It was about time to turn back and on the way towards the exit, I found this big-bum Chafer Beetle (Phyllophaga marginalis).

An unintentional find was this first-time-encountered Leaf Beetle. We were photographing a caterpillar when we chanced upon this Leaf Beetle. It is so amazing to be find different Leaf Beetle each time we visit Venus Drive. Guessed that this is also one of the reasons why I kept coming back to this place.

The last beetle for the trip was this big Ground Beetle (Onypterygia longispinis). At a quick glance it really looked like a cockroach.

The trip was surprisingly fruitful despite the dry weather. I am glad that we have chosen this place for the night.

Saturday, 15 February 2014

Short Afternoon Walk At Venus Drive (15 Feb 2014)

The afternoon weather was dry like bone unlike what was forecasted by the weatherman, so I decided to take quick walk in the late afternoon at Venus Drive. The place has not been receiving any rain as can be seen from all the dead fallen leaves that littered the ground.

The first beetle that came Into view was a pair of small 2 mm Leaf Beetle (Eucyclomera nigericollis) on a about-to-dry-up plant.

The place was bone dry and no beetles was spotted after walking for a good 10 minutes. Coming to a rotten log, several of this attractive Net-winged Beetle were found resting in the shade.

On a nearby tree wss a beetle larvae. As usual no adult beetles were in sight with the beetle larvae.

After walking for another 15 min without seeing any beetle, this 6 mm Darkling Beetle is a welcomed sight. Notice also the dead mosses which showed the severity of the dry weather.

Moving beyond the clearing, which surprisingly I didn't find any beetle this time round, I came to the "Snow Tree". I was pleasantly surprised to find several Checkered Beetle. At the place I found six first-time-encountered beetle.

Here's one of the three first-time-encourtered Checkered Beetle.

Here's another first-time-encountered Checkered Beetle.

The last of the three first-time-encountered Checkered Beetle.

A large group of this interesting looking beetle larvae were seen feasting on a patch of black fungus growing on the "Snow Tree" stump.

A first-time-encourtered Fungus Weevil was seen resting on the tree stump. This beetle remained pretty still throughout the entire photography session.

On the same stump, several of this interestingly shaped and colored Fungus Beetle.

Among the above Fungus Beetle was a really tiny (1 mm) first-time-encountered beetle. This is possibly a Fungus Beetle.

On another part of the tree stump were these two first-time-encountered beetle. I didn't notice the small beetle in the background until i was processing the photographs.

Moving on a little before turning back to leave, a Leaf Beetle (Argopus brevis) was found resting on a half eaten leaf.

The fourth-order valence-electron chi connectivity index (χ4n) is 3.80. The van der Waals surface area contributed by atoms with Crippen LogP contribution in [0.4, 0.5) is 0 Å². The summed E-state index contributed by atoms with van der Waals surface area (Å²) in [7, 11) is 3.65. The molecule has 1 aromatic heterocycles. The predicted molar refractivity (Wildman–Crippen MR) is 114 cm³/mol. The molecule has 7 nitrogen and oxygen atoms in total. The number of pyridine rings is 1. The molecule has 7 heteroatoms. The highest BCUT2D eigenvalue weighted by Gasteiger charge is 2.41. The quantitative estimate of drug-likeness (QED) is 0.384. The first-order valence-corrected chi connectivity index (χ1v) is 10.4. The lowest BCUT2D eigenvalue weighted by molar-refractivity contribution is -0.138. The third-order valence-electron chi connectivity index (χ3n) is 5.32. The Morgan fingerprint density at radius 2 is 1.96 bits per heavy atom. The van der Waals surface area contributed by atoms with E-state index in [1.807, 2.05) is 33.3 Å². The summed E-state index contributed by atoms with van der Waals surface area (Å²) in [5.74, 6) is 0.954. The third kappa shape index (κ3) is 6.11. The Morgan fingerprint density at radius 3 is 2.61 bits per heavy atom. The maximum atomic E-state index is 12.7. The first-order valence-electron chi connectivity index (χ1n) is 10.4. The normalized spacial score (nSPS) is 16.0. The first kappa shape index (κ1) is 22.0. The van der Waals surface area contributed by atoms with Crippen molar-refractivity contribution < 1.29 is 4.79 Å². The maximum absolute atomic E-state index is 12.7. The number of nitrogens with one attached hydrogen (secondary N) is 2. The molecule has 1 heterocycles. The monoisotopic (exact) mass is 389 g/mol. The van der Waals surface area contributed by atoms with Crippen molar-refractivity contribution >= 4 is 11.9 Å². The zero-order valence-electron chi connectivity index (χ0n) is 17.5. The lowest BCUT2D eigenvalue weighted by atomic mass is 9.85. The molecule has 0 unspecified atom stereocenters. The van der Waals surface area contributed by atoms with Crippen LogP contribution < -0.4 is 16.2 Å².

At the exit, a Leaf Beetle (Lema diversa) was seen resting on a leaf.

The last beetle of the trip was another first-time-encountered beetle. It looks like a Hister Beetle. This is to be identified.

Although the trip was short and the number of beetles encountered was limited, the trip was fruitful as there was a good number of first-time-encountered beetles.

Saturday, 8 February 2014

Night Walk At Lorong Halus (07 Feb 2014)

For this trip I decided to go to the Lorong Halus Wetland as I have not been to the place at night before. At the same time, I also wanted to try out the twin flash that I bought on-line recently.  After having tried out the extension tube with my Tamron AF70-300 mm lens previously, I decided to put everything together and test all of them out together. Although this works well together, the weight of the entire set up is a little heavy to my liking.

The weather was dry as it has not rained for almost a month. Plants and grass were turning brown and can been seen in many parts of Singapore. At Lorong Halus, what used to be lush green bushes and plants were now brown and dying, with many brown dead leaves lined the path. Thankfully while I am writing this blog, the sky darkened and started to rain heavily. Hopefully this heavy rain will bring back the lush greenery that we have taken for granted in what we called ourselves as City in a Garden, Singapore.

The place was bone dry even though it is just next to the Punggol-Serangoon Reservoir. This gave me a bad feeling that the trip will not be a fruitful one. The first beetle that greeted me was a 3 mm Fungus Beetle.

Near to the Fungus Beetle was a lone Darkling Beetle which turned out to be a first-time-encountered beetle. This beetle is different from the commonly encountered Darkling Beetle in that it has a much longer body (elytra).

Moving to a small mud puddle (which I remembered it to be a large pool of water when I last visited the place), several of this first-time-encountered Water Beetle were seen swimming in their fast dwindling watery home.

The next beetle was a tiny Fungus Beetle that is less than 2 mm in size.

The highlight of the trip was finding several of this 10 mm first-time-encountered Firefly Beetle (Pteroptyx valida). This is an easy beetle to locate in the dark due to its blinking greenish-yellow at its abdomen.

Nearing the end of the trail, several of this commonly encountered Chafer Beetle (Apogonia expeditionis) were seen on the Water Sensitive Plant (Neptunia natans). Notice the chew marks on the leaf?

On a tree were several pupae which looked like the earlier Fungus Beetle.

Just before I exit the trail, this Soldier Beetle (Crudosilis ruficollis) was seen resting on a blade of grass. It was a welcomed sight as the number of beetles encountered during this trip was really very low.

This trip was not very fruitful given the number of beetles encountered, but having three first-time-encountered beetles make the trip worth the while.